More than 12,000 people have lost medical coverage in Arkansas thanks to the state’s new rule that requires Medicaid recipients to work or perform other activities to keep their coverage. But Seema Verma, administrator of the Centers for Medicare and Medicaid Services, says it’s “very possible” those people left the program because they decided they didn’t want coverage [oh please!], they found a new job, or they chose not to follow the new work requirements. It looks as though the agency is not going to slow down the work-requirements train, no matter how many people lose medical coverage.
Residential property in majority-Black neighborhoods consistently sells for $48,000 less than in other neighborhoods, according to a new report. Nationwide, this phenomenon amounts to $156 billion in losses. How depressing—it’s difficult to see how we’re ever going to close the racial wealth gap. But there was a small bit of good news: In 15 metro cities, Black homebuyers did see their home values rise as much, if not more, than their white counterparts, according to this piece. When we say “small bit” we mean it—Black homeownership rates are still at their lowest levels in 50 years.
Airbnb wants to get into designing buildings, reports FastCompany. Though the company’s new project Backyard is still in the very early stages, it seems like it will involve customizable green buildings that are easy to “share” and easy to adapt the changing needs of owners. Despite the name, the project will not be limiting itself to accessory dwelling units, or selling just to potential Airbnb hosts. We’re confused too.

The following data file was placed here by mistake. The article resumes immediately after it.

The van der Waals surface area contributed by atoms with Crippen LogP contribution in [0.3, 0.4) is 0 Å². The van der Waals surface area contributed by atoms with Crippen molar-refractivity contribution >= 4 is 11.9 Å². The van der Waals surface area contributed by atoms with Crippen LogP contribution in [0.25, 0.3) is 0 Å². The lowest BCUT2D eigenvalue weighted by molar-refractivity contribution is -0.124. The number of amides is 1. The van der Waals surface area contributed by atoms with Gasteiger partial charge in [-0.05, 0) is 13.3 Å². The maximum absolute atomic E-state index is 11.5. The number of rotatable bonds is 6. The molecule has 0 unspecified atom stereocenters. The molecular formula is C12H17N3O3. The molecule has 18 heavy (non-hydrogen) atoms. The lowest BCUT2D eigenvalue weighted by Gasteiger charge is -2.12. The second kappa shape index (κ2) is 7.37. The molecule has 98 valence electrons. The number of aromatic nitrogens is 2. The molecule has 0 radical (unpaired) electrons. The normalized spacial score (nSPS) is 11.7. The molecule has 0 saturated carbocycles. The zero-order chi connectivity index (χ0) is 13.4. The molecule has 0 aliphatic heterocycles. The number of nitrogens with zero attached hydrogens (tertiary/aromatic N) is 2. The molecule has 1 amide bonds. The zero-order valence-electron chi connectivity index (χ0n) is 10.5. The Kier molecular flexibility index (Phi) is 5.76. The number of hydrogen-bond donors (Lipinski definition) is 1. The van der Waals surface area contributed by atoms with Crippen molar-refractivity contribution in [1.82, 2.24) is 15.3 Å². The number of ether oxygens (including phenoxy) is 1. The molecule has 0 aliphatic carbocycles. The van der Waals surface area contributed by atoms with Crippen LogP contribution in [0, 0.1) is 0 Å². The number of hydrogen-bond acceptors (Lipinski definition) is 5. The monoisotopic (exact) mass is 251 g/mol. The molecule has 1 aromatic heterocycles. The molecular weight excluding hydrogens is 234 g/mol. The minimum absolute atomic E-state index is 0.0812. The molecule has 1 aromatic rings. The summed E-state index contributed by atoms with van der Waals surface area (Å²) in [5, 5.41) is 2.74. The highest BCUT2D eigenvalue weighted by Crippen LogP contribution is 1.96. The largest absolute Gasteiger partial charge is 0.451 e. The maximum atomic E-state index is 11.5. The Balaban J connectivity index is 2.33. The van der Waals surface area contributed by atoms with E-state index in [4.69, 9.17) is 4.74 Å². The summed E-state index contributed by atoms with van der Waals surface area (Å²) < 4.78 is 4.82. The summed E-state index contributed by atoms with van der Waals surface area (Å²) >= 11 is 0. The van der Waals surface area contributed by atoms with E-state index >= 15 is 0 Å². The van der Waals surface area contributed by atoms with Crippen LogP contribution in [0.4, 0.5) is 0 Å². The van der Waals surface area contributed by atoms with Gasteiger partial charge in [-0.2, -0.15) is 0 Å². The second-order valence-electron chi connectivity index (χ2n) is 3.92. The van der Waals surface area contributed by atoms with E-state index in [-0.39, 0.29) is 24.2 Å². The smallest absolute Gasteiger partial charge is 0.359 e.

Black people are more than three times as likely to face police force in New Jersey, according to an investigative report by nj.com. For the last two decades, officers in the state have been required to document every time they use force against another person in an effort to “flag dangerous cops for scrutiny,” but no one was reviewing those documents. The newspaper company launched a 16-month investigation and obtained more than 72,000 documents from every police department in the state. (Forgive us—the news nerd in us is super impressed by this feat!) The report shows, among other important points, that almost 300 officers used force more than five times the state average, and that the state fails to flag officers who use disproportionately high uses of force. We have a feeling this report is going to bring some change to NJ. Yay investigative journalism.
The way students were treated at the unaccredited private school TM Landry, as exposed by The New York Times, is nothing short of horrific. However, as this interesting Twitter thread points out, the story exposes far more than the school itself—it paints a story of elite colleges so hungry for a certain narrative of exceptionalism that they fell for fake transcripts playing on egregious stereotypes, and then found that a good portion of those students, who wouldn’t have been accepted without falsified documents, are doing fine. “Turns out a low-income Black kid doesn’t have to be a 1-in-a-million child prodigy to thrive in elite higher education! Which raises the question of ‘why aren’t more admitted,'” writes Will Stancil, a fair housing advocate following the story.
What We’re Reading
Zip Codes Don’t Kill People—Racism Does, Health Affairs